It is really amazing to see a flock of geese flying in formation in the blue sky overhead. Maybe not as amazing to have a flock of pigeons fly overhead and drop their little surprises on your head as they fly by.
I was just starting high school when one of my aunts gave me a parakeet named Sam. She had him as a pet for quite a while and kindly gave him to me. They say a sign of how tame a parakeet has become is the lower to the floor they will be comfortable. Sam would play catch with me on the floor with a Wiffle golf ball rolling it back and forth. He also talked. I was attending McQuaid Jesuit High School in Rochester, New York. The dress code at the all boys school was suit coat and tie so I had to wear a white shirt to school every day. The conversation around the house was often whether I had a clean shirt to wear for the next day or were all of my dress shirts dirty. Wouldn’t you know that Sam picked up on that and would shout out “dirty shirt, dirty shirt” when we talked about the laundry. That was one tame lovable pet.
After 1963 the following situation would occur. It’s an average kind of a day and while you are going for a walk you see many birds congregating in a large tree and more flying in. That makes some of us uneasy because of one of my favorite movies “The Birds.” Alfred Hitchcock’s hit scary movie released in 1963 that tells the tale of all species of birds gathering to attack humans. One comment in the movie relates to the fact that birds by far outnumber humans on planet Earth.
An article published on phys.org September 19th 2019 discusses a recent study in the journal Science about the decline of bird populations. The article by Cornell University is titled ” New study finds US and Canada have lost more than 1 in 4 birds in the past 50 years.” That’s a staggering 2.9 billion birds lost since 1970. Quoting Ken Rosenberg who was the study’s lead author “Multiple independent lines of of evidence show a massive reduction in the abundance of birds.” Rosenberg is a senior scientist at the Cornell Lab of Ornithology and American Bird Conservancy.
If you remember your history, birds particularly canaries, were used in mines to detect poisonous gasses. The birds would die well before the gas concentration would kill humans giving them time to flee to safety. According this study “birds are indicators of environmental health, signaling that natural systems across the U.S. and Canada are now being so severely impacted by human activities that they no longer support the same robust wildlife populations.”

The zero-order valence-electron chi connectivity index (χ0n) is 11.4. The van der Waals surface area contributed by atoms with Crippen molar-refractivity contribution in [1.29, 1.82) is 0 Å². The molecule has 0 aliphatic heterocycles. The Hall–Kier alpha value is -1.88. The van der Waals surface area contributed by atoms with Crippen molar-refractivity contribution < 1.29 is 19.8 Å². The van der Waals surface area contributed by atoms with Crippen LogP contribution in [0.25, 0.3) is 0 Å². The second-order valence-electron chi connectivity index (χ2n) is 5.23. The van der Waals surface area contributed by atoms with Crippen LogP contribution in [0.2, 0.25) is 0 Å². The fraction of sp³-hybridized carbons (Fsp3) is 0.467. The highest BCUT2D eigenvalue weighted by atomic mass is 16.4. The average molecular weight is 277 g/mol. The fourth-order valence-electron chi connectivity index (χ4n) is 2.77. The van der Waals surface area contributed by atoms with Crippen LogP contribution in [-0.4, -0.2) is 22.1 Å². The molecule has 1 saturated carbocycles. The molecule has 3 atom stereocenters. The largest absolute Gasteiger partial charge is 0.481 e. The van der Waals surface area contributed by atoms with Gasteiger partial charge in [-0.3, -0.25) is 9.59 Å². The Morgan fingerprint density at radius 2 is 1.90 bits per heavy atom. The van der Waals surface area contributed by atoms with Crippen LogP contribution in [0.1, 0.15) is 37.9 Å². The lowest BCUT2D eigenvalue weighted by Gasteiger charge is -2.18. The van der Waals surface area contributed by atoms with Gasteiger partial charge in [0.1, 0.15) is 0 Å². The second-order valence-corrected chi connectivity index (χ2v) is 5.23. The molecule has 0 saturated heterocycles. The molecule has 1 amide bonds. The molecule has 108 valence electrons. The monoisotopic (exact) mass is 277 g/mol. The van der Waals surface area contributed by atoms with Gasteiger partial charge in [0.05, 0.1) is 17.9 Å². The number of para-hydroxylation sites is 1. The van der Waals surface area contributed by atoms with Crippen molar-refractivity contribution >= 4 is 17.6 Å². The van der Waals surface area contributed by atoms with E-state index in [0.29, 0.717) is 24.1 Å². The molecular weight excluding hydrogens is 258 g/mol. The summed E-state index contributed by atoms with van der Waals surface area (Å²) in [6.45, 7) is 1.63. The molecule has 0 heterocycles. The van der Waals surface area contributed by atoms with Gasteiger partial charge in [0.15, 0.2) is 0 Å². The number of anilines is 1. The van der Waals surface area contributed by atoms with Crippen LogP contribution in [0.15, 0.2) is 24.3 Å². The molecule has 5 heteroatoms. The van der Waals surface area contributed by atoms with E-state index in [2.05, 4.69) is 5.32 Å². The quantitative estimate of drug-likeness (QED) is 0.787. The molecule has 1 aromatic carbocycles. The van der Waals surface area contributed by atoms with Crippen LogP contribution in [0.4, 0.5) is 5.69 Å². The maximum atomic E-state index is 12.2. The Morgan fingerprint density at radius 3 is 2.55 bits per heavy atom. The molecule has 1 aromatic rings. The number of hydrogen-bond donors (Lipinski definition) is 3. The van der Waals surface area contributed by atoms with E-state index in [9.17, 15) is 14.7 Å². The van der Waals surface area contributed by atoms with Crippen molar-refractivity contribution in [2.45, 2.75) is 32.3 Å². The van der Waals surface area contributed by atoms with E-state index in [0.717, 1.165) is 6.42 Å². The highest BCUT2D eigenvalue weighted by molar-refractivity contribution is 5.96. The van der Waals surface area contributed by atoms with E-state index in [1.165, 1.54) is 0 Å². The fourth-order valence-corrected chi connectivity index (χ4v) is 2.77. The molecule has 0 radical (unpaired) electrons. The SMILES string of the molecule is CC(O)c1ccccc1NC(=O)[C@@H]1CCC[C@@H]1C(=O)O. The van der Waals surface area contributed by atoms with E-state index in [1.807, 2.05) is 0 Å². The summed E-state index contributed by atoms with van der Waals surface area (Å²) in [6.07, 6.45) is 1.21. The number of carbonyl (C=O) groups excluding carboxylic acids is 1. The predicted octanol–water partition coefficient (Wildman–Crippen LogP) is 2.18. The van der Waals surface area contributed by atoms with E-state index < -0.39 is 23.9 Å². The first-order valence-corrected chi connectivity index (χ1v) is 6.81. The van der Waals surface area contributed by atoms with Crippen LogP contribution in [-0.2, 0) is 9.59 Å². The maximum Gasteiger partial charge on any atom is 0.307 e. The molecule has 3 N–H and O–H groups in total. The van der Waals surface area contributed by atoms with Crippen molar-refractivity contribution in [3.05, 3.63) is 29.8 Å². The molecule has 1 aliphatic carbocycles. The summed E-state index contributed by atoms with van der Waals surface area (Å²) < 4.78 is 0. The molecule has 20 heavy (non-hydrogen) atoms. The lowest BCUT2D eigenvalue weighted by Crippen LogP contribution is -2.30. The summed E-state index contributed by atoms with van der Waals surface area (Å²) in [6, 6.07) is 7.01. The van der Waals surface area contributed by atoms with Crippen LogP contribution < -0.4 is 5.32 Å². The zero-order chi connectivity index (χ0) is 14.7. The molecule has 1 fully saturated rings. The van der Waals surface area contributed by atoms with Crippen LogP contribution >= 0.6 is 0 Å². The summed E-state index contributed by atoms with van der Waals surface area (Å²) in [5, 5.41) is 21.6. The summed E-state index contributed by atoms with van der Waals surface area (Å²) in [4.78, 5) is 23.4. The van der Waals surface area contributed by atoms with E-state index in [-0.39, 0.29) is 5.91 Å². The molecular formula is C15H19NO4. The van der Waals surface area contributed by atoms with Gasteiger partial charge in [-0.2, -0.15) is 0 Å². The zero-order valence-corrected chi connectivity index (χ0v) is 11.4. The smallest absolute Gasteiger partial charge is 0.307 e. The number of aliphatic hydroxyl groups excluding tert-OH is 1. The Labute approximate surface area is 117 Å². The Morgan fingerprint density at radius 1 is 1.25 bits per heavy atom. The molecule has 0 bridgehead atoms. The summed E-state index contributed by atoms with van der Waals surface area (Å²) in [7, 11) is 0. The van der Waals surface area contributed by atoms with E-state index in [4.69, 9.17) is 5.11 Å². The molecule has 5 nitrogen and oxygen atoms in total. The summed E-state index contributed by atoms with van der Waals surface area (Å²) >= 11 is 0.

Peter Marra, senior scientist emeritus and former head of the Smithsonian Migratory Bird center, is a coauthor of the study and currently director of the Georgetown Environment Initiative at Georgetown University. Marra says: “It’s imperative to address immediate and ongoing threats, both because the domino effects can lead to the decay of ecosystems that humans depend on for our own health and livelihoods – and because people all over the world cherish birds in their own right. Can you imagine a world without birdsong?”
Proof of the drastic drop in bird populations came from a combination of 143 radar stations across the U.S. and Canada and nearly 50 years of ground-based data collection. They haven’t defined the cause or causes of the declining bird populations, but it can be attributed in part at least to the expansion of our human habitat. They say that the decline in North America is quite comparable to that of the rest of the world.
Here is the list of some the birds being found in decreasing numbers as listed in the article. “1) Grassland birds are especially hard hit, with a 53 percent reduction in population – more than 720 million birds – since 1970. 2) Shore birds, most of which frequent sensitive coastal habitats, were already at dangerously low numbers and have lost more than one-third of their population. 3) The volume of spring migration, measured by radar in night skies, has dropped by 14 percent in just the past decade.” Even what we would call “backyard birds” have been declining.
The scientists don’t have a solution for this serious problem stating that more research is needed to pinpoint the exact causes for declines in specific species in order to know what can be done to slow the decline. Obviously, pesticides, fungicides, and fertilizers are significant, but so is our continued warming of the climate. More work must be done.
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